By Margarita Ivanova
Special to the Mirror-Spectator
LOS ANGELES — Dr. Irina Ghaplanyan, a former deputy minister of environment for the Republic of Armenia, climate policy professional, and political scientist, spoke about Armenian environmental security at a February 13 Zoom event organized by the ARPA (Analysis Research & Planning for Armenia) Institute.
Ghaplanyan declared that combating pollution and climate change must be a community effort. She gave the example of the gradual repair of the ozone layer. “After a few decades of active engagement from the global community, and commitments from virtually every country in the world, we see that the ozone layer is gradually recovering,” Ghaplanyan said.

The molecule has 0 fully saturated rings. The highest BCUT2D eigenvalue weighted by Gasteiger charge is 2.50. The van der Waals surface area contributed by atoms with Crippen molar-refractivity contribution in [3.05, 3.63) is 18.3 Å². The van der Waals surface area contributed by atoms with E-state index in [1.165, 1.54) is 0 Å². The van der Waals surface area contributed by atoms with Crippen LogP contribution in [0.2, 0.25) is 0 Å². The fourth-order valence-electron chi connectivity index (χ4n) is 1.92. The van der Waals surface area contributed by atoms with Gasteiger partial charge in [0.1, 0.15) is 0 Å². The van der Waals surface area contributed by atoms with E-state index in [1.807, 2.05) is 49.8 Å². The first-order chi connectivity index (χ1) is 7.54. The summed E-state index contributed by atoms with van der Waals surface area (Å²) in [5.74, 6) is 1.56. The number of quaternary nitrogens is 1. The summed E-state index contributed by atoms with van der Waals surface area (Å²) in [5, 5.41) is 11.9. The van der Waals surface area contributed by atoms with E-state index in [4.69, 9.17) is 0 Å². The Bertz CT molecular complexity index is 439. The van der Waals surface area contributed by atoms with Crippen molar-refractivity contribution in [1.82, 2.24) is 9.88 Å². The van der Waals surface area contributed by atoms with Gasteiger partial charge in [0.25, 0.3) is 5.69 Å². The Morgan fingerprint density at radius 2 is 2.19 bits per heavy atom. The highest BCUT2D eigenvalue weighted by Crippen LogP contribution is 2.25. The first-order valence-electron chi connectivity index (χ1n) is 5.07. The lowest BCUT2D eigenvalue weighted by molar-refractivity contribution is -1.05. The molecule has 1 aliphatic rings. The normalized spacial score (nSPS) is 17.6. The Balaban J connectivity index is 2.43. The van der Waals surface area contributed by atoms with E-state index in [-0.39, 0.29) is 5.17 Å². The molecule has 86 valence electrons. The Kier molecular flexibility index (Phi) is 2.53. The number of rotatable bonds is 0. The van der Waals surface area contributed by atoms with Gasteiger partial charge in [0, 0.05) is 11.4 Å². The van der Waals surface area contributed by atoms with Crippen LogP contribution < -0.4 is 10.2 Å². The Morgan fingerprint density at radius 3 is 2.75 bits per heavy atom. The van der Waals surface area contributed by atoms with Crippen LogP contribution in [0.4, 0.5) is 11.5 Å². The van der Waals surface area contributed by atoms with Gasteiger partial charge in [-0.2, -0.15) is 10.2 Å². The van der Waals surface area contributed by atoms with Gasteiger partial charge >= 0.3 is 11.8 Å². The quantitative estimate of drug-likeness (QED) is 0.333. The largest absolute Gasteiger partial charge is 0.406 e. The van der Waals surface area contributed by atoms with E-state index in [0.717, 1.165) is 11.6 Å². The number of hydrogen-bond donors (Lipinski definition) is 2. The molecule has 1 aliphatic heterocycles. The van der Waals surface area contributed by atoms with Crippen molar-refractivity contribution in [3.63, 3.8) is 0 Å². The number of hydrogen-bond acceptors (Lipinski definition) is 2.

Climate change implications not only affect the climate, but every aspect of natural resources. Since the pre-industrial period, Armenia has registered a 1.3 degree Celsius increase, as well as a 9-percent precipitation increase. These extreme climate shifts have had a negative impact on the economy, and especially on the agricultural sector, Ghaplanyan said.
According to a Swiss Institute study forecast, if the world stays on this climate change track, Armenia’s average summer temperatures will surpass 40 degrees Celsius (104 degrees Fahrenheit). “So many layers of the economy will be affected, not just agriculture,” said Ghaplanyan.